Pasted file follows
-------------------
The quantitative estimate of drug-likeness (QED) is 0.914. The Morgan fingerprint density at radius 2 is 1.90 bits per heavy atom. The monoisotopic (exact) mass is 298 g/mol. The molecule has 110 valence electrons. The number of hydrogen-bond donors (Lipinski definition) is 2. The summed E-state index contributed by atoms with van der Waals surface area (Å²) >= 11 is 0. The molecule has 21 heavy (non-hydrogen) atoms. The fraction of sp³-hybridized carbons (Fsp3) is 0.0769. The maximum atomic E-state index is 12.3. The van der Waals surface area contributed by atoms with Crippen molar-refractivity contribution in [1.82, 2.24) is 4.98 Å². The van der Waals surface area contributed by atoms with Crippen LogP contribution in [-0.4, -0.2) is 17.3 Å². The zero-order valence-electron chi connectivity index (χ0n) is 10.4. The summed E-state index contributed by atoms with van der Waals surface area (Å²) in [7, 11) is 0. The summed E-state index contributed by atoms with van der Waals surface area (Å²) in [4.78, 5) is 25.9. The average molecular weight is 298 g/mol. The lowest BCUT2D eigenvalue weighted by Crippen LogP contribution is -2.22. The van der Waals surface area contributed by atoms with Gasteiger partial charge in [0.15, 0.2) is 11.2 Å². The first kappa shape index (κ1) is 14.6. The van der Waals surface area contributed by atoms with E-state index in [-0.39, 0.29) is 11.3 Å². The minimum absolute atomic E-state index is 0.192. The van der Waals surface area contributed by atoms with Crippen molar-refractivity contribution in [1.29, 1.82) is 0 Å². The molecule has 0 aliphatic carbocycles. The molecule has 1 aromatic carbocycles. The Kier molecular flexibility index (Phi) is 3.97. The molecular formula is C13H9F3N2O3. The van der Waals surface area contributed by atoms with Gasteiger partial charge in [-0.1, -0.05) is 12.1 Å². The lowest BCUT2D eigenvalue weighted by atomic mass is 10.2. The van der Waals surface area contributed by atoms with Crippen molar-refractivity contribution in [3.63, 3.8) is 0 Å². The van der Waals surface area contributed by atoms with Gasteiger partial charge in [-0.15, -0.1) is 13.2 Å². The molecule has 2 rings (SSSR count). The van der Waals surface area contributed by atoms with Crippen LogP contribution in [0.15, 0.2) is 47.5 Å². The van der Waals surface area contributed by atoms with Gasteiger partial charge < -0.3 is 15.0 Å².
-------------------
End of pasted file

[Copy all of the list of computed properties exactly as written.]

The quantitative estimate of drug-likeness (QED) is 0.914. The Morgan fingerprint density at radius 2 is 1.90 bits per heavy atom. The monoisotopic (exact) mass is 298 g/mol. The molecule has 110 valence electrons. The number of hydrogen-bond donors (Lipinski definition) is 2. The summed E-state index contributed by atoms with van der Waals surface area (Å²) >= 11 is 0. The molecule has 21 heavy (non-hydrogen) atoms. The fraction of sp³-hybridized carbons (Fsp3) is 0.0769. The maximum atomic E-state index is 12.3. The van der Waals surface area contributed by atoms with Crippen molar-refractivity contribution in [1.82, 2.24) is 4.98 Å². The van der Waals surface area contributed by atoms with Crippen LogP contribution in [-0.4, -0.2) is 17.3 Å². The zero-order valence-electron chi connectivity index (χ0n) is 10.4. The summed E-state index contributed by atoms with van der Waals surface area (Å²) in [7, 11) is 0. The summed E-state index contributed by atoms with van der Waals surface area (Å²) in [4.78, 5) is 25.9. The average molecular weight is 298 g/mol. The lowest BCUT2D eigenvalue weighted by Crippen LogP contribution is -2.22. The van der Waals surface area contributed by atoms with Gasteiger partial charge in [0.15, 0.2) is 11.2 Å². The first kappa shape index (κ1) is 14.6. The van der Waals surface area contributed by atoms with E-state index in [-0.39, 0.29) is 11.3 Å². The minimum absolute atomic E-state index is 0.192. The van der Waals surface area contributed by atoms with Crippen molar-refractivity contribution in [1.29, 1.82) is 0 Å². The molecule has 0 aliphatic carbocycles. The molecule has 1 aromatic carbocycles. The Kier molecular flexibility index (Phi) is 3.97. The molecular formula is C13H9F3N2O3. The van der Waals surface area contributed by atoms with Gasteiger partial charge in [-0.1, -0.05) is 12.1 Å². The lowest BCUT2D eigenvalue weighted by atomic mass is 10.2. The van der Waals surface area contributed by atoms with Crippen molar-refractivity contribution in [3.63, 3.8) is 0 Å². The van der Waals surface area contributed by atoms with Gasteiger partial charge in [-0.15, -0.1) is 13.2 Å². The molecule has 2 rings (SSSR count). The van der Waals surface area contributed by atoms with Crippen LogP contribution in [0.15, 0.2) is 47.5 Å². The van der Waals surface area contributed by atoms with Gasteiger partial charge < -0.3 is 15.0 Å².